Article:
I’m not much of a sweet tooth, and unlike Waz I’m not much of a coffee drinker. But when I do indulge in a proper espresso it’s always lovely to complement it with a sweet little morsel. Just like nata – or proper Portuguese custard tarts. These delicacies are made with a puff pastry base and a vanilla egg custard filling with a hint of orange zest.

They are by no means the only custard tart around. Waz and I are also huge fans of Chinese dan ta – those lovely little glossy-topped, flaky-based tarts you get when you have good yum cha (also known as dim sum). Continue reading ‘Portuguese custard tarts recipe (pasteis de nata)’

Pudding it simply


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Go to the recipe for baked treacle pudding

We’ve been cooking up a few videos for the Word of Mouth food blog, as we’ve mentioned before. Here’s another one, where we make a gorgeous and failsafe baked treacle pudding by Fergus Henderson of St John restaurant, London.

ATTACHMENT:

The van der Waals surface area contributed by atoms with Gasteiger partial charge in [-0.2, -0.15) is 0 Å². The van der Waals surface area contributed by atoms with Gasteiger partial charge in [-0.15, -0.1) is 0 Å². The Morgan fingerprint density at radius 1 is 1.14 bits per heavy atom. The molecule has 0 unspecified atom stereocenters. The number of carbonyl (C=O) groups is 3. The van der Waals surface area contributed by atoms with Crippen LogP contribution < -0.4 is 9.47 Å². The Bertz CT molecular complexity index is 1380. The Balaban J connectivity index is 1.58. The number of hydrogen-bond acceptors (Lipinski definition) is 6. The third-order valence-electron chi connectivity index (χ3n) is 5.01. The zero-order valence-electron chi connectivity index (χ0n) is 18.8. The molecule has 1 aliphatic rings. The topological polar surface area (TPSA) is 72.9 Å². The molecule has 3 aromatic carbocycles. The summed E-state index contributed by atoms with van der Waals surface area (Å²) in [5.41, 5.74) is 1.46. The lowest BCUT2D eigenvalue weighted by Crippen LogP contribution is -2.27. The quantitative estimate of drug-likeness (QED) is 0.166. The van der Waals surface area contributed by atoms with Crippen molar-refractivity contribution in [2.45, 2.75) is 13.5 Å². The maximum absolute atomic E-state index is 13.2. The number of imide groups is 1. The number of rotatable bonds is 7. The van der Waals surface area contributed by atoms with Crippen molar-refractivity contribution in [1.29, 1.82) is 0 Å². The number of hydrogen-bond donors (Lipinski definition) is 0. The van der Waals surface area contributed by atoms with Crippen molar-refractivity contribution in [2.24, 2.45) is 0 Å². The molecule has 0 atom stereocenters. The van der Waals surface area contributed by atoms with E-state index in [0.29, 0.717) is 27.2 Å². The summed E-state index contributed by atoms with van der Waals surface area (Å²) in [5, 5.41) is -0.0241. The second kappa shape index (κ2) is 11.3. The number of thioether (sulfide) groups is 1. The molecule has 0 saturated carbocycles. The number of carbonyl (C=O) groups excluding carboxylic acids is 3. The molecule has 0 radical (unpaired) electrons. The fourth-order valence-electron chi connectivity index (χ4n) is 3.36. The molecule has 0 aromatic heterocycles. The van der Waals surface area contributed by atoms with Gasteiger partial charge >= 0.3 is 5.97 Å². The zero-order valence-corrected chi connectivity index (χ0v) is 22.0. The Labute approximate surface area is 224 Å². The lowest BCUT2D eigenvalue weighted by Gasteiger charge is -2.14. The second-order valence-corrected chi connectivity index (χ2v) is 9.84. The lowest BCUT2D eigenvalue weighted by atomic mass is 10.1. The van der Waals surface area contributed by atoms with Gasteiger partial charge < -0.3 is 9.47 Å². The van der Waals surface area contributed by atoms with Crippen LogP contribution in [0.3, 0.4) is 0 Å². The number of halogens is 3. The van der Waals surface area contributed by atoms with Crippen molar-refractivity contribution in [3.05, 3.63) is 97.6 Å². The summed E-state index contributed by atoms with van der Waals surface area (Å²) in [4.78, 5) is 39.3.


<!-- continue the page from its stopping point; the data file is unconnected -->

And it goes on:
OK, straight away you North Americans are asking “What’s treacle?” Basically it’s a sugar syrup, lighter than molasses but heavier than golden syrup. These days you’re likely to find golden syrup used in its place, as with this recipe. I guess pancake syrup (not maple) as found in the US/Canada is fairly similar. Continue reading ‘Pudding it simply’

Tickety-Boo Tipsy Trifle (part 2)

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Preparing and gathering together the component parts of a trifle is only half the job – it is also necessary to give some thought to assembly.

Because even though trifle is ostensibly a slapdash co-mingling of separate (and according to Waz, perfectly edible separately) bits and bobs of sweetness, sharpness and creaminess, the presentation is all-important.

In fact, the appearance of trifle is probably the only thing I have liked about this traditional English pud in the past. Continue reading ‘Tickety-Boo Tipsy Trifle (part 2)’